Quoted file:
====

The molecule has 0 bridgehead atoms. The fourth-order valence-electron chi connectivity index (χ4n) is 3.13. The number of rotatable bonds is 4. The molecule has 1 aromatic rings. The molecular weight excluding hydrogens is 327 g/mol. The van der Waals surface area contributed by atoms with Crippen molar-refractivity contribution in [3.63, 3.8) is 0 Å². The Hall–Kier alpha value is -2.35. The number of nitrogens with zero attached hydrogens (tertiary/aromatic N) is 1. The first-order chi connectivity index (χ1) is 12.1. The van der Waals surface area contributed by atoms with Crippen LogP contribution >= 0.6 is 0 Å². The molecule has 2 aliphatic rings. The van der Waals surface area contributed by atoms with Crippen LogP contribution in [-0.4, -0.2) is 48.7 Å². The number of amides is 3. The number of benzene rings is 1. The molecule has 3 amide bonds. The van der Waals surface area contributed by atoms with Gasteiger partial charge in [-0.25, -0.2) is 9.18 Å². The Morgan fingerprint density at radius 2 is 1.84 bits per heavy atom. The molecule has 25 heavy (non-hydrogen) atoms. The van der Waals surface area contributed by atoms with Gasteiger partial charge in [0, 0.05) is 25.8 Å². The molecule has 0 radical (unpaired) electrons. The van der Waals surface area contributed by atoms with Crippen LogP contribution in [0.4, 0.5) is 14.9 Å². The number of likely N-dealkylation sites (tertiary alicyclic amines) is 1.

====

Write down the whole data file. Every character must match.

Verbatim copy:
The molecule has 0 bridgehead atoms. The fourth-order valence-electron chi connectivity index (χ4n) is 3.13. The number of rotatable bonds is 4. The molecule has 1 aromatic rings. The molecular weight excluding hydrogens is 327 g/mol. The van der Waals surface area contributed by atoms with Crippen molar-refractivity contribution in [3.63, 3.8) is 0 Å². The Hall–Kier alpha value is -2.35. The number of nitrogens with zero attached hydrogens (tertiary/aromatic N) is 1. The first-order chi connectivity index (χ1) is 12.1. The van der Waals surface area contributed by atoms with Crippen LogP contribution >= 0.6 is 0 Å². The molecule has 2 aliphatic rings. The van der Waals surface area contributed by atoms with Crippen LogP contribution in [-0.4, -0.2) is 48.7 Å². The number of amides is 3. The number of benzene rings is 1. The molecule has 3 amide bonds. The van der Waals surface area contributed by atoms with Gasteiger partial charge in [-0.25, -0.2) is 9.18 Å². The Morgan fingerprint density at radius 2 is 1.84 bits per heavy atom. The molecule has 25 heavy (non-hydrogen) atoms. The van der Waals surface area contributed by atoms with Gasteiger partial charge in [0, 0.05) is 25.8 Å². The molecule has 0 radical (unpaired) electrons. The van der Waals surface area contributed by atoms with Crippen LogP contribution in [0.4, 0.5) is 14.9 Å². The number of likely N-dealkylation sites (tertiary alicyclic amines) is 1.